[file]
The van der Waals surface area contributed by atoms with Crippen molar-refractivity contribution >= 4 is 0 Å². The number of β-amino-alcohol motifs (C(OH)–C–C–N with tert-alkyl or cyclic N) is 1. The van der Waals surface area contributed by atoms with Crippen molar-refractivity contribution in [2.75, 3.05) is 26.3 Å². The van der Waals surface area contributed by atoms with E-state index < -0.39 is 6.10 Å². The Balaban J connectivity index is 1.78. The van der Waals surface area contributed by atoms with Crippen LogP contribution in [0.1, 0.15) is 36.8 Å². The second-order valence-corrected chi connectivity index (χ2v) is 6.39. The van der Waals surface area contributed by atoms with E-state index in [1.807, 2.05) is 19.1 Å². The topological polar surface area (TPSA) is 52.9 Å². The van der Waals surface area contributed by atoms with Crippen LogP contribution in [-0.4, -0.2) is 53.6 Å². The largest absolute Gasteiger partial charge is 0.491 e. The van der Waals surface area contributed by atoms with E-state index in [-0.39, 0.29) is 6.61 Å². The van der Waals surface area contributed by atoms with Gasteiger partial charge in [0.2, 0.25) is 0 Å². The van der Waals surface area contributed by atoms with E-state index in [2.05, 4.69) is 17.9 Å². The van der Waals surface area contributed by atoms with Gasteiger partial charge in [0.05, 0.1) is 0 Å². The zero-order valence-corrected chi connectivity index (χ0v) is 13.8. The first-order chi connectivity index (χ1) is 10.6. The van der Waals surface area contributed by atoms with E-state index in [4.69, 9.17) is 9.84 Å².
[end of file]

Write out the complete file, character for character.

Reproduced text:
The van der Waals surface area contributed by atoms with Crippen molar-refractivity contribution >= 4 is 0 Å². The number of β-amino-alcohol motifs (C(OH)–C–C–N with tert-alkyl or cyclic N) is 1. The van der Waals surface area contributed by atoms with Crippen molar-refractivity contribution in [2.75, 3.05) is 26.3 Å². The van der Waals surface area contributed by atoms with E-state index < -0.39 is 6.10 Å². The Balaban J connectivity index is 1.78. The van der Waals surface area contributed by atoms with Crippen LogP contribution in [0.1, 0.15) is 36.8 Å². The second-order valence-corrected chi connectivity index (χ2v) is 6.39. The van der Waals surface area contributed by atoms with E-state index in [1.807, 2.05) is 19.1 Å². The topological polar surface area (TPSA) is 52.9 Å². The van der Waals surface area contributed by atoms with Crippen LogP contribution in [-0.4, -0.2) is 53.6 Å². The largest absolute Gasteiger partial charge is 0.491 e. The van der Waals surface area contributed by atoms with E-state index in [-0.39, 0.29) is 6.61 Å². The van der Waals surface area contributed by atoms with Gasteiger partial charge in [0.2, 0.25) is 0 Å². The van der Waals surface area contributed by atoms with E-state index in [2.05, 4.69) is 17.9 Å². The van der Waals surface area contributed by atoms with Gasteiger partial charge in [0.05, 0.1) is 0 Å². The zero-order valence-corrected chi connectivity index (χ0v) is 13.8. The first-order chi connectivity index (χ1) is 10.6. The van der Waals surface area contributed by atoms with E-state index in [4.69, 9.17) is 9.84 Å².